- The Washington Times - Tuesday, July 27, 2004

ANNAPOLIS — The City Council last night voted to waive all permit fees for a planned September “slavery reconciliation walk,” where whites, instead of blacks, will march through the streets in chains to promote harmony between the races.

“We don’t know what the blank check will be,” said Mayor Ellen O. Moyer, a Democrat, who voted against the waiver because there is no price tag affixed to it. “If there had been a cap on it, I would have felt a whole lot better.”

The Sept. 29 march, which some reports have called a re-enactment of the slave master and slave with the roles reversed, sponsored by Lifeline Expedition, a British organization, was approved last night in a voice vote.

The event is expected to bring between 500 and 1,000 people to the state capital. While most of the people walking — whites in chains and blacks as the slave traders — will be from London, the event organizers said they would welcome Annapolis residents who want to join. As of now, however, they expect 20 participants in the march.

Organizers asked that the fees be waived because they are trying to earn money to bring the people to Annapolis and didn’t want the added expense of paying about $2,000 for parking spaces, five police officers to work security and numerous street closures.



The event is scheduled to coincide with the date in 1767 that Kunta Kinte, the enslaved ancestor of “Roots” author Alex Haley, arrived at the port in Annapolis.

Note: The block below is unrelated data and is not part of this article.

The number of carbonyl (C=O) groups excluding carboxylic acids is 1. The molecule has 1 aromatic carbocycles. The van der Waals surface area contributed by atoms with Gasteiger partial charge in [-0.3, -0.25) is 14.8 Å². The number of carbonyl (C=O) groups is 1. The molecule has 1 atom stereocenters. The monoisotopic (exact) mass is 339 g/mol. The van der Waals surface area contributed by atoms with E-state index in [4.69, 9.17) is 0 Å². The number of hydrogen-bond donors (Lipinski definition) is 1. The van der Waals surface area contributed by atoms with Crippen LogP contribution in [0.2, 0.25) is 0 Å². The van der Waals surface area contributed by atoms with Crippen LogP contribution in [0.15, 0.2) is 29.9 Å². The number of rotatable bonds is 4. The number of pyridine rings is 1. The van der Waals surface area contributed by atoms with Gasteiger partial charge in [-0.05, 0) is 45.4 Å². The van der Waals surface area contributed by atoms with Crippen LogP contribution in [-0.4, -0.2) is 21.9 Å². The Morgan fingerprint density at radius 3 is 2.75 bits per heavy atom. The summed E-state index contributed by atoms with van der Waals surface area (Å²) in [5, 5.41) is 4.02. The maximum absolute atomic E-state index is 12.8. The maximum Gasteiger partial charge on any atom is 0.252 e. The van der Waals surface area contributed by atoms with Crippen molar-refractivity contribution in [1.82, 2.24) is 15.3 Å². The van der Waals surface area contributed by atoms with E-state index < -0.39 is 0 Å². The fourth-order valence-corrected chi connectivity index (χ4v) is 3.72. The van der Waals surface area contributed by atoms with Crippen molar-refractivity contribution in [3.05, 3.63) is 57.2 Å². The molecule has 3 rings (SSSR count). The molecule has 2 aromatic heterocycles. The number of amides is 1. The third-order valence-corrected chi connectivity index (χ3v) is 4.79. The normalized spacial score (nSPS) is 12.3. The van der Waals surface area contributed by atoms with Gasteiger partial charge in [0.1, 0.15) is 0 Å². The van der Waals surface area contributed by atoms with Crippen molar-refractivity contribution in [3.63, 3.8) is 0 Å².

A statue of Mr. Haley sits on City Dock, which the marchers will pass.

“We want to make it very clear that what we are doing is not a re-enactment of slavery in any way,” said Leonard A. Blackshear, president of the Kunta Kinte-Alex Haley Foundation and local coordinator for the event. “It is a re-enactment of Europeans walking in penitence and Africans walking in forgiveness.”

“This is going to be an exciting event,” said event organizer Joyce Hunt, who is a black. “There is nothing to be fearful of.”

The council has waived the fees for similar events in the past.

Alderman George Kelley Sr., a Democrat, who is black, said that once the event was fully explained to him, he favored it.

“You can’t just get over [slavery]. You need to talk about it,” he said.

But longtime resident Glenn Sappington disagreed.

“Americans worked toward stopping the slave trade,” Mr. Sappington, who is white, told the council. “I don’t think putting whites into chains and marching them up the street helps us to heal. … We don’t need to have this kind of thing here in Annapolis.”

Scott Bowling, who is white, was concerned that a hate group could ride the event’s coattails into town and demand the same treatment.

“It sets a dangerous precedent to say we are going to waive these fees,” Mr. Bowling told the council.

He was visibly upset after the council made the decision.

“I gave my opinion, and they voted, and that is all you can ask for in the democratic process,” he said.

Annapolis is to be the first of 10 East Coast cities with similar events. Baltimore; Boston; Newport, R.I.; New York; Charleston, S.C.; and Richmond also are listed for march dates, the group’s Web site www.lifelineexpedition.co.uk says.

This article is based in part on wire service reports.

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